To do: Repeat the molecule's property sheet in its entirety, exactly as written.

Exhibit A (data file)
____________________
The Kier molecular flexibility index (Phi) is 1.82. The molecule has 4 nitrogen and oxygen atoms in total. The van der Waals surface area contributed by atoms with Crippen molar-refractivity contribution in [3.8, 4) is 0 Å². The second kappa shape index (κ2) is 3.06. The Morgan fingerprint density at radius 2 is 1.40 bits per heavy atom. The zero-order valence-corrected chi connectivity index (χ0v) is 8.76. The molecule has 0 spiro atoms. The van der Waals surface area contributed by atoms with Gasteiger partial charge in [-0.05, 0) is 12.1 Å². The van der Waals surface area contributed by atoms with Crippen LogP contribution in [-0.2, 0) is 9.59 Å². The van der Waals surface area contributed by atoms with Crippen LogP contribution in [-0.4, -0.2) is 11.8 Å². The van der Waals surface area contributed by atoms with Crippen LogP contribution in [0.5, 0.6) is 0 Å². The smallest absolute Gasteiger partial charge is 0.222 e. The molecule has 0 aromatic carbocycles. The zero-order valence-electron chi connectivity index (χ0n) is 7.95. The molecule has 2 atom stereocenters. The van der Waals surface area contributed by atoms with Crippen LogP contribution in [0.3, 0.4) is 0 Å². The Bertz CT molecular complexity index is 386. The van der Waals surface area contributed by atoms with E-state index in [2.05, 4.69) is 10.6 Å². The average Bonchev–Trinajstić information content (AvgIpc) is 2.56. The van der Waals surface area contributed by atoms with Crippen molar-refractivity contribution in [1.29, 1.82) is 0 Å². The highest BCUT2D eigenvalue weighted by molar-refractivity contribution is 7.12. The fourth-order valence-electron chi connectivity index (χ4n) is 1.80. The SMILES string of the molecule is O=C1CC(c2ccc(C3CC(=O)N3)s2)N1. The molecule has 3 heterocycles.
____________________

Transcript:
The Kier molecular flexibility index (Phi) is 1.82. The molecule has 4 nitrogen and oxygen atoms in total. The van der Waals surface area contributed by atoms with Crippen molar-refractivity contribution in [3.8, 4) is 0 Å². The second kappa shape index (κ2) is 3.06. The Morgan fingerprint density at radius 2 is 1.40 bits per heavy atom. The zero-order valence-corrected chi connectivity index (χ0v) is 8.76. The molecule has 0 spiro atoms. The van der Waals surface area contributed by atoms with Gasteiger partial charge in [-0.05, 0) is 12.1 Å². The van der Waals surface area contributed by atoms with Crippen LogP contribution in [-0.2, 0) is 9.59 Å². The van der Waals surface area contributed by atoms with Crippen LogP contribution in [-0.4, -0.2) is 11.8 Å². The van der Waals surface area contributed by atoms with Crippen LogP contribution in [0.5, 0.6) is 0 Å². The smallest absolute Gasteiger partial charge is 0.222 e. The molecule has 0 aromatic carbocycles. The zero-order valence-electron chi connectivity index (χ0n) is 7.95. The molecule has 2 atom stereocenters. The van der Waals surface area contributed by atoms with Crippen LogP contribution in [0.3, 0.4) is 0 Å². The Bertz CT molecular complexity index is 386. The van der Waals surface area contributed by atoms with E-state index in [2.05, 4.69) is 10.6 Å². The average Bonchev–Trinajstić information content (AvgIpc) is 2.56. The van der Waals surface area contributed by atoms with Crippen molar-refractivity contribution in [1.29, 1.82) is 0 Å². The highest BCUT2D eigenvalue weighted by molar-refractivity contribution is 7.12. The fourth-order valence-electron chi connectivity index (χ4n) is 1.80. The SMILES string of the molecule is O=C1CC(c2ccc(C3CC(=O)N3)s2)N1. The molecule has 3 heterocycles.